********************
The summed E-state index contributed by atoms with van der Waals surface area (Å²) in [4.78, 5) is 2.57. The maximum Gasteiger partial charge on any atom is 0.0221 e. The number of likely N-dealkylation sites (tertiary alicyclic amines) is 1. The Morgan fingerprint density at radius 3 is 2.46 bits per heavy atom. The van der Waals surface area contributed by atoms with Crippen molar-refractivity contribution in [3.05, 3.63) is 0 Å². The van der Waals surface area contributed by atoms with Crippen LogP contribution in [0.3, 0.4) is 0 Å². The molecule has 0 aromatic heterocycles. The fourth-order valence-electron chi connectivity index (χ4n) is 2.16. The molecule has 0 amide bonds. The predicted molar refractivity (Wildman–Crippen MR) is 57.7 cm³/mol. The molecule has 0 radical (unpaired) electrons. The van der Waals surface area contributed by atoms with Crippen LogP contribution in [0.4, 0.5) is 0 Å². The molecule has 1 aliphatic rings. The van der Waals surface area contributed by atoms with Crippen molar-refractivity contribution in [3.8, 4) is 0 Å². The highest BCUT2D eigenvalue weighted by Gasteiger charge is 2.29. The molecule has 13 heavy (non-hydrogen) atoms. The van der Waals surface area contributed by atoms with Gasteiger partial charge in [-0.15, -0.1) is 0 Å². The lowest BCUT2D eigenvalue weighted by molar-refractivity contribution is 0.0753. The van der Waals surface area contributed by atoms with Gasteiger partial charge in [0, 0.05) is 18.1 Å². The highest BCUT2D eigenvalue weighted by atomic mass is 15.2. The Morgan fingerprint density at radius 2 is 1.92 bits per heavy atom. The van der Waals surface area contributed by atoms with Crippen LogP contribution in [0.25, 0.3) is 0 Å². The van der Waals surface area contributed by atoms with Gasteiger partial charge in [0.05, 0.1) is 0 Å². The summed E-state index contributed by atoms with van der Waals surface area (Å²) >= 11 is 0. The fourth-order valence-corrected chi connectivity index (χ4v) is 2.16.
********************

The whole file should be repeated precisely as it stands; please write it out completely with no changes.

The summed E-state index contributed by atoms with van der Waals surface area (Å²) in [4.78, 5) is 2.57. The maximum Gasteiger partial charge on any atom is 0.0221 e. The number of likely N-dealkylation sites (tertiary alicyclic amines) is 1. The Morgan fingerprint density at radius 3 is 2.46 bits per heavy atom. The van der Waals surface area contributed by atoms with Crippen molar-refractivity contribution in [3.05, 3.63) is 0 Å². The van der Waals surface area contributed by atoms with Crippen LogP contribution in [0.3, 0.4) is 0 Å². The molecule has 0 aromatic heterocycles. The fourth-order valence-electron chi connectivity index (χ4n) is 2.16. The molecule has 0 amide bonds. The predicted molar refractivity (Wildman–Crippen MR) is 57.7 cm³/mol. The molecule has 0 radical (unpaired) electrons. The van der Waals surface area contributed by atoms with Crippen LogP contribution in [0.4, 0.5) is 0 Å². The molecule has 1 aliphatic rings. The van der Waals surface area contributed by atoms with Crippen molar-refractivity contribution in [3.8, 4) is 0 Å². The highest BCUT2D eigenvalue weighted by Gasteiger charge is 2.29. The molecule has 13 heavy (non-hydrogen) atoms. The van der Waals surface area contributed by atoms with Gasteiger partial charge in [-0.15, -0.1) is 0 Å². The lowest BCUT2D eigenvalue weighted by molar-refractivity contribution is 0.0753. The van der Waals surface area contributed by atoms with Gasteiger partial charge in [0, 0.05) is 18.1 Å². The highest BCUT2D eigenvalue weighted by atomic mass is 15.2. The Morgan fingerprint density at radius 2 is 1.92 bits per heavy atom. The van der Waals surface area contributed by atoms with Crippen LogP contribution in [0.25, 0.3) is 0 Å². The van der Waals surface area contributed by atoms with Gasteiger partial charge in [0.05, 0.1) is 0 Å². The summed E-state index contributed by atoms with van der Waals surface area (Å²) >= 11 is 0. The fourth-order valence-corrected chi connectivity index (χ4v) is 2.16.